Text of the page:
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Alpaca FAQ

  • Alpaca are members of a scientific family Camelids and most closely related to the wild Vicuna.
  • The difference between Alpacas and llamas? Alpacas are raised for their wonderful fiber, smaller in stature than llamas, and are calmer in nature. Llamas are about 2/3 larger and used mainly as pack animals.
  • Alpacas have padded feet similar to a dog or cat, and 2 large toenails on each foot.
  • Alpacas are ruminants like cows but with three stomach compartments. The hay and grass consumed by alpacas is put to very efficient use. There is very little waste and nearly all is converted to energy during digestion. It would take ten alpacas to eat as much a single, average cow!
  • Alpaca is the only animal in the world that produces more than 20 natural shades from off white, cream to brown, gray, and black. These animals, natives to the Andes mountains in Peru, are 80% of the total population of Alpacas in the world.
  • Alpaca fiber rivals cashmere, is known for its softness, drape and sheen, and comes in 22 different colors
  • Alpaca fiber is extremely strong and resilient. An evolution spent in freezing temperatures at high altitudes has given alpaca fiber more thermal capacity than nearly any other animal. The fiber contains microscopic air pockets which create powerful insulating value making it ideal for clothing, not to mention its light weight.
  • The Alpaca’s first clip is called "baby Alpaca" and commands high prices.
  • The international market for alpaca fiber recognizes 22 natural shades ranging from creams to browns to blacks and grays, with many shades in between. Alpaca fiber can be dyed to any color without losing its beautiful natural luster.
  • Long ago, the unique qualities of Alpaca fiber were reserved only for Incan Kings and the royal court.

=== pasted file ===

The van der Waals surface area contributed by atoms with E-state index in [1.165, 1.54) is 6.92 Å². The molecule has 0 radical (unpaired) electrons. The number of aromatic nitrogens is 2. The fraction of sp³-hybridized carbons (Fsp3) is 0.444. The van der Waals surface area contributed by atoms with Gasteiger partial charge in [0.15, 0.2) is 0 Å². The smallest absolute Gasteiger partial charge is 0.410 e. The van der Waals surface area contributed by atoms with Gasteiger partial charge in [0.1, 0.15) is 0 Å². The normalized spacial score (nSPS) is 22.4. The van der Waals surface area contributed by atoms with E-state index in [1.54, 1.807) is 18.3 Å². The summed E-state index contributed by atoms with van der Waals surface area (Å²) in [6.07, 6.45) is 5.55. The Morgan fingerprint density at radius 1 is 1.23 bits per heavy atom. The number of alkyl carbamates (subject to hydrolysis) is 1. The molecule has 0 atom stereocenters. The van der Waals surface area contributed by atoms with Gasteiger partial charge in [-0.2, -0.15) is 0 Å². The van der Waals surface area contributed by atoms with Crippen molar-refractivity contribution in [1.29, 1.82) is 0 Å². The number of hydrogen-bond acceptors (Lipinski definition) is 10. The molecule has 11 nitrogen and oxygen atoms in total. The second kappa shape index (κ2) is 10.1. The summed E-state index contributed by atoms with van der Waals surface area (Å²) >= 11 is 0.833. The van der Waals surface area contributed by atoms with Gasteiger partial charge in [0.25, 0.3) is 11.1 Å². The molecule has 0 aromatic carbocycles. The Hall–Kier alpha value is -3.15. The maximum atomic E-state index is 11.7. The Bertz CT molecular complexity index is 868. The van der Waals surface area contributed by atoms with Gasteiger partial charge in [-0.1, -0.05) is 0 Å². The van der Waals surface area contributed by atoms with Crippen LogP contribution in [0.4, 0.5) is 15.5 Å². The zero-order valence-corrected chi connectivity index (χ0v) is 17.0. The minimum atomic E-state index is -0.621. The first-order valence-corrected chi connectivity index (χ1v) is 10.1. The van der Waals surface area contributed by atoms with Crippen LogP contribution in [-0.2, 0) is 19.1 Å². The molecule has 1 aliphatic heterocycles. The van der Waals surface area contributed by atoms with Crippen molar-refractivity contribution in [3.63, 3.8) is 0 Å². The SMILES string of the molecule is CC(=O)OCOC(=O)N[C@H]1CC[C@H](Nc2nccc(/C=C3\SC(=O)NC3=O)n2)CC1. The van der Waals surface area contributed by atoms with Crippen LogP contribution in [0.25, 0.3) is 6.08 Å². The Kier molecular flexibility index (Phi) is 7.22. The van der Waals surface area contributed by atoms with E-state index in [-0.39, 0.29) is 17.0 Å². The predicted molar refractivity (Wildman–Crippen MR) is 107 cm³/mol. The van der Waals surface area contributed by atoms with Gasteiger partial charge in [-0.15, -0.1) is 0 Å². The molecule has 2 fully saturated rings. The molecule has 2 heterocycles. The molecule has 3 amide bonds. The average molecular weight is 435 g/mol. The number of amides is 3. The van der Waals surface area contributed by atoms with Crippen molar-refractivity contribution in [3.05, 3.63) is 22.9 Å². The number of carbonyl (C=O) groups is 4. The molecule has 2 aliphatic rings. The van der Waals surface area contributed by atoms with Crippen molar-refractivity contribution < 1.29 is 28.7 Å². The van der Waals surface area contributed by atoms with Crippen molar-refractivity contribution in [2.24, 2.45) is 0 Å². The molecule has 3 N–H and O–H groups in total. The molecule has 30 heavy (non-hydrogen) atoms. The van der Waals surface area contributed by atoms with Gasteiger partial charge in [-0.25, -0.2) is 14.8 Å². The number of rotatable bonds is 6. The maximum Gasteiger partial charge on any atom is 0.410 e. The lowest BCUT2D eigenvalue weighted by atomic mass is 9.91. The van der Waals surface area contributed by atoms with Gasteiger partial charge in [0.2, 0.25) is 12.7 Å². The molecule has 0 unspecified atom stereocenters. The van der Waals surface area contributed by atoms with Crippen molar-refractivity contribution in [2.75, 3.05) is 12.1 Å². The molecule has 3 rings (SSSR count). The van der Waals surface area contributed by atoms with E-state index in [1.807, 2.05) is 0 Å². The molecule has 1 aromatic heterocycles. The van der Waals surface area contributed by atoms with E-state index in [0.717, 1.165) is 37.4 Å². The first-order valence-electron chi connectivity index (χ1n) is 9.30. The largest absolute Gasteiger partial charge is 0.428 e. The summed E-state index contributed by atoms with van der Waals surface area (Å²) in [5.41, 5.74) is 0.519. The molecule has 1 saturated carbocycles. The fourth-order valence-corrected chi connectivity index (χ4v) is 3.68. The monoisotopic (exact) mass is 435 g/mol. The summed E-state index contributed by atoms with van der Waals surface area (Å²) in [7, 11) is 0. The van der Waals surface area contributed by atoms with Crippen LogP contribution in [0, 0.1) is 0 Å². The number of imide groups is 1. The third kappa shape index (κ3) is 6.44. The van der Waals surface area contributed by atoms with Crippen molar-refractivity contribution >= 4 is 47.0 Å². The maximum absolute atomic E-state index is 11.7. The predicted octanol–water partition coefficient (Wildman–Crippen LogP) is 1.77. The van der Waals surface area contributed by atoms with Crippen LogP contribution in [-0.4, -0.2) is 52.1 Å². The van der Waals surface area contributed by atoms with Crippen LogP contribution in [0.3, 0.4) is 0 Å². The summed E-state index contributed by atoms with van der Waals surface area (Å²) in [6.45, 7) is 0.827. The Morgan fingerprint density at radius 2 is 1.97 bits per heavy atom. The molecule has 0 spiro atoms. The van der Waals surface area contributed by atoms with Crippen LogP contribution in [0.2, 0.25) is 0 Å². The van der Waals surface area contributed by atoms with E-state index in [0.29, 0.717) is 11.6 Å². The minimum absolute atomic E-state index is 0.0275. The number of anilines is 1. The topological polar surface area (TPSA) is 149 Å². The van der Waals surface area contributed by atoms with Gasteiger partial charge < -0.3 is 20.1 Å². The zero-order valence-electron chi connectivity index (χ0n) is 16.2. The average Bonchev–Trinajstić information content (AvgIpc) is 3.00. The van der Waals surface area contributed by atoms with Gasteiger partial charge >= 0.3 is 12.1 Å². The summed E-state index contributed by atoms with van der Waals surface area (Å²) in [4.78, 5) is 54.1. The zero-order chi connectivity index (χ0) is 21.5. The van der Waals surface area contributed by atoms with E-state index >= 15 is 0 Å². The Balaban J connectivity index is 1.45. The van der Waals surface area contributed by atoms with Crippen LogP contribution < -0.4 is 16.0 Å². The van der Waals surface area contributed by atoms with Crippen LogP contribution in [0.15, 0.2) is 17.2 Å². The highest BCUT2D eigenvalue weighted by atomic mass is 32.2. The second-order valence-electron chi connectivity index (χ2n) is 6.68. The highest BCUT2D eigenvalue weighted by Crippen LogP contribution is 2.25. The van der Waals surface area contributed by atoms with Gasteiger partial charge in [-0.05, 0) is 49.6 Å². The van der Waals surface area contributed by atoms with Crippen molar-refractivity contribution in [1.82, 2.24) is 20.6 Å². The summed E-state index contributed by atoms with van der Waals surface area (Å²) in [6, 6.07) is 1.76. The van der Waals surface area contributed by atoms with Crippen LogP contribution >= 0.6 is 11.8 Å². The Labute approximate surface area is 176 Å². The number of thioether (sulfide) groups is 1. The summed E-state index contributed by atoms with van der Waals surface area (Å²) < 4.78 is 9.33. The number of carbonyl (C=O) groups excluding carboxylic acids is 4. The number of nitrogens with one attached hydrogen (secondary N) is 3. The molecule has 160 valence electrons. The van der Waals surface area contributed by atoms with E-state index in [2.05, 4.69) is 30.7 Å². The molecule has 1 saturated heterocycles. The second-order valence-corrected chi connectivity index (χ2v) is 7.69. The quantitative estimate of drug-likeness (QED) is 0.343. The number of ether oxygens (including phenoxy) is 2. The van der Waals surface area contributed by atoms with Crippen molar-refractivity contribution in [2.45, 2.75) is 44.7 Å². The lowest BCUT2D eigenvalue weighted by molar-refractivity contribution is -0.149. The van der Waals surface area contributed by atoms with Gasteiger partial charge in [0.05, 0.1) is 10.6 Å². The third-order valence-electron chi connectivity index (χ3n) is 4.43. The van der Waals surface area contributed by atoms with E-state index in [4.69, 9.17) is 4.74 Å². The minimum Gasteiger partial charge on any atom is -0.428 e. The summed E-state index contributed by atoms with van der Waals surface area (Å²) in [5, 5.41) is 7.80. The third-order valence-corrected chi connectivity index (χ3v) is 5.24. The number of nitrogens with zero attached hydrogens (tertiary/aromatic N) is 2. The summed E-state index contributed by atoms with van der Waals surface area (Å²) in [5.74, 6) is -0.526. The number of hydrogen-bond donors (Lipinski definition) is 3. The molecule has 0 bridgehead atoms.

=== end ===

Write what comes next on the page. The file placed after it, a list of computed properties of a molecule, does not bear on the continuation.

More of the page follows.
• Alpacas are well-developed social animals that communicate with one another using a gentle humming sound, as well as combining that with body positioning. They also make a unique clicking sound to their cria (baby alpaca).
  • Alpacas are shorn once each year in the spring with an annual clip of 3 to 14 lbs. Why are they so popular?
  • Other than being so darn cute, they are economical to raise and easy on the environment.
  • Alpacas are gentle and easy to work with making them well-suited for families with children.
  • Because you can raise 8 to 10 alpacas per acre, they are ideal for a small farm.
  • Alpaca ownership offers generous tax advantages including the purchase of livestock, fencing, barns, pastures and equipment. And just one more benefit …
    • Alpaca "beans" (poo) is great fertilizer – it’s not hot so can be put around your plants right from the bean pile.
    • Lee is incredibly proud of his garden! He has grown 40 and 50 lb. watermelons using beans as fertilizer!! And they were delicious ...
    • Lee stands 6'1 but will definitely need a ladder to harvest his corn crop! Believe it or not ...
    • And his first attempt at giant pumpkins brought this 91.2# specimen! Had it not been for Mother Nature sending wind shear down the creek, he may have done better but she dropped a large tree right on top of his pumpkin patch. Awww......
  • Alpacas offer the “back to basics” lifestyle many people are yearning for. We have never looked back and neither will you!

 


Updated March 03, 2012